As a Christian, I personally find her far more hedonistic than I would prefer–I would not want someone who wears her libido on her sleeve, as I consider that a private matter–but, like I said, at least she is honest about what she wants and expects.

I may disagree with her on many things, but that honesty is laudable.

Kentucky AG Stumbo Does About Face, Drops Charges against Gov. Fletcher

08/25/2006: While I have ripped Kentucky Governor Ernie Fletcher for his lousy performance and political pettiness, I have even more ire to burn with Attorney General Greg “Who’s Your Daddy?” Stumbo?

Over the past 15 months, Stumbo has spent $5 million in Kentucky taxpayer dollars pursuing a governor for things that amounted to pure politics. At the center of the “scandal”: the Fletcher Administration subverted state hiring laws to place GOP workers in merit positions.

(As a former contractor for a merit agency, I can attest firsthand that such practice is nothing new, and was in fact widespread throughout every Democrat administration preceding Fletcher, the first Republican governor in 34 years. This does not excuse Fletcher–as we conservatives expected Fletcher to run things more above-board than his predecessors–but it is petty politics.)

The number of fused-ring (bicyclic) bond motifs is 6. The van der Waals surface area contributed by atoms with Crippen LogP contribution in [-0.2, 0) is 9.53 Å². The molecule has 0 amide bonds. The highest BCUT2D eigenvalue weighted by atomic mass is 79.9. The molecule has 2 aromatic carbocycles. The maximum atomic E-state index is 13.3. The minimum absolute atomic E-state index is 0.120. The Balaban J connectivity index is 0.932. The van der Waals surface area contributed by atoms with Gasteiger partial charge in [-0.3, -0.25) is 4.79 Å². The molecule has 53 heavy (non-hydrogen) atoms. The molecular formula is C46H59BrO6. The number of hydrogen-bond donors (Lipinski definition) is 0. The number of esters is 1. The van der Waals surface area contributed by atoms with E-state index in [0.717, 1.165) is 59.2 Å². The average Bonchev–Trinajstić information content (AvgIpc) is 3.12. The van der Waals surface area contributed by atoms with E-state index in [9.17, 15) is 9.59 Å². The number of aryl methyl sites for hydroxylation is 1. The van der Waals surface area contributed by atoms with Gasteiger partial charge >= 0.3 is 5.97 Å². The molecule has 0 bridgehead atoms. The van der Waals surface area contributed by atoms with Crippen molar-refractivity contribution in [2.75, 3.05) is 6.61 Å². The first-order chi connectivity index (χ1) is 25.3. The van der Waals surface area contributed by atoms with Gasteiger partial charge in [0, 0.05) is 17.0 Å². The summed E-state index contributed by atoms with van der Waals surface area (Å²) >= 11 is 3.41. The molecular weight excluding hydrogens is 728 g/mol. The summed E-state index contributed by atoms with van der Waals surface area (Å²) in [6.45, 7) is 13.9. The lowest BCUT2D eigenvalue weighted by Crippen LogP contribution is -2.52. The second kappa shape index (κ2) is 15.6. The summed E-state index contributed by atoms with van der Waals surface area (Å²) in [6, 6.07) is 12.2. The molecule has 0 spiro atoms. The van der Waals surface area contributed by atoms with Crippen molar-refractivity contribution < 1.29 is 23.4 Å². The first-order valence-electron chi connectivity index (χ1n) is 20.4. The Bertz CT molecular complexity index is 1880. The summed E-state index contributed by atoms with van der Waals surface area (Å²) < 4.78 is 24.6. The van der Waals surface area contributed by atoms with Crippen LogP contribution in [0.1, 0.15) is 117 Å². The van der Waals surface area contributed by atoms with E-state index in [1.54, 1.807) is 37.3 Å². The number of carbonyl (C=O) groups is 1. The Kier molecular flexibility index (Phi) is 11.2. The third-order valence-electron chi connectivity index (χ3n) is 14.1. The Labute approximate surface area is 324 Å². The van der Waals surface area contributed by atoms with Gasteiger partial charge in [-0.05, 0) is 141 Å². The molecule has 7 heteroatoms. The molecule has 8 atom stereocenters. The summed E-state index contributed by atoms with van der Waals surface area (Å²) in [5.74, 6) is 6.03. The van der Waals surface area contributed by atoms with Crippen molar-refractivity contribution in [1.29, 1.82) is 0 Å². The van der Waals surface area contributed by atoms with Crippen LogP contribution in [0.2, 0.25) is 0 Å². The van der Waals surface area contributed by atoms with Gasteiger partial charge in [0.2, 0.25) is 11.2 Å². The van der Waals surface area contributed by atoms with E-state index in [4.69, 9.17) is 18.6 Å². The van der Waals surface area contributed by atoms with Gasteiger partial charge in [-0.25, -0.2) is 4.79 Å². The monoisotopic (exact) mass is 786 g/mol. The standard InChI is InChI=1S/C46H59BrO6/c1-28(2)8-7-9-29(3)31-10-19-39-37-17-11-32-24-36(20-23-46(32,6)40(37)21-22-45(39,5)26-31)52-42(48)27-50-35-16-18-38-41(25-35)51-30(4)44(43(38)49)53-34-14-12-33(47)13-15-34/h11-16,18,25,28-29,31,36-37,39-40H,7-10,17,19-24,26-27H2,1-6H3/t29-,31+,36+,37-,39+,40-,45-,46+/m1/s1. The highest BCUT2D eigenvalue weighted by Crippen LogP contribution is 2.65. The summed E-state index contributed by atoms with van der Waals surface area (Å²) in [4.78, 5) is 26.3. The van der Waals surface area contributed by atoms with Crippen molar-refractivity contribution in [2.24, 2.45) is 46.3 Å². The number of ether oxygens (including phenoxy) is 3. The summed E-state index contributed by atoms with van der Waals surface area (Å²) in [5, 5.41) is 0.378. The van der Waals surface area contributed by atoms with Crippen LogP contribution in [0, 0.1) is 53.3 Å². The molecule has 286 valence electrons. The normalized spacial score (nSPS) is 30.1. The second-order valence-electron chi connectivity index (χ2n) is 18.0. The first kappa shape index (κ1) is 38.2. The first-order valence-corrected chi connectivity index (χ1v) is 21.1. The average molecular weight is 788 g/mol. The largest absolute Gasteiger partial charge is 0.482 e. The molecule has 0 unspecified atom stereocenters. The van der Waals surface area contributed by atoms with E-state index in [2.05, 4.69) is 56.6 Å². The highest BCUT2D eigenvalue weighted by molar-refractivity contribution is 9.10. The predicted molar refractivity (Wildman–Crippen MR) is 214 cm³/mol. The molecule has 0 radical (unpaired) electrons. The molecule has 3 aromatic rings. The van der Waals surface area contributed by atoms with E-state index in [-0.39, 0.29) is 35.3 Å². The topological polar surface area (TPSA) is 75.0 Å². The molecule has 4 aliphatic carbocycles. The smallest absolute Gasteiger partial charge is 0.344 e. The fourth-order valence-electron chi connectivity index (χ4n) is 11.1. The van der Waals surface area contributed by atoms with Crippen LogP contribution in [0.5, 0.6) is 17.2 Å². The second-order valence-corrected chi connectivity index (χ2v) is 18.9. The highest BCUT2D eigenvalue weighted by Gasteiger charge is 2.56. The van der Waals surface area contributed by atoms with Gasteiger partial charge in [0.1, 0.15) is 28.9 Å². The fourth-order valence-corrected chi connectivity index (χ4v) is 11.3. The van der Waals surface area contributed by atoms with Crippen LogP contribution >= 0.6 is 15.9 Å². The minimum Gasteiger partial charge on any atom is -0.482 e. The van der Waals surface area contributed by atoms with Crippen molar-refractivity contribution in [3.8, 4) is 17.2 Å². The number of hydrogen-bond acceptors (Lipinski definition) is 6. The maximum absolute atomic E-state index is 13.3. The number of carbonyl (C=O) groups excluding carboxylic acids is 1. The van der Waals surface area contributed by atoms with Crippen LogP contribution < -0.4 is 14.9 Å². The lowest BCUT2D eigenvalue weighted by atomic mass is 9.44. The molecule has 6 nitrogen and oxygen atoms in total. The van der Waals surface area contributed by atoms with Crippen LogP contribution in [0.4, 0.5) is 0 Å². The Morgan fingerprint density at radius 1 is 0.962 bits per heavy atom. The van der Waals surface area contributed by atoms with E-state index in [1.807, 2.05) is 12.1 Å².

For the last 15 months, Stumbo was headstrong about vigorously prosecuting these cases, and even secured misdemeanor indictments against Fletcher. Up until last week, Stumbo was insistent on prosecuting Fletcher this year, and some in the General Assembly raised the specter of impeachment.

Yesterday, Stumbo had the charges dismissed with prejudice. In legalese, that means the charges cannot be brought against Fletcher again. Contrary to talk-show host Francene’s bloviation, this was not a plea agreement, as there was no arraignment nor was there any plea entered.

The charges were dropped, for good.

So Stumbo spent $5 million pursuing misdemeanor charges that he ultimately agreed to drop without prejudice?

He went from being headstrong in favor of prosecuting Fletcher, and then effectively ran with his tail between his legs?

How much do you want to bet that the GOP has the goods on Stumbo?

What was it? Some political hiring snafus of his own? Another mistress? Another child in need of support? Another salty sex scandal that would make Paul Patton blush?

Attorneys General do not spend $5 million to secure indictments to charges that they intend to drop–with prejudice–with minimal concessions.

Someone nailed Stumbo to the wall, and you can bet mucho buckos that Stumbo is finished politically.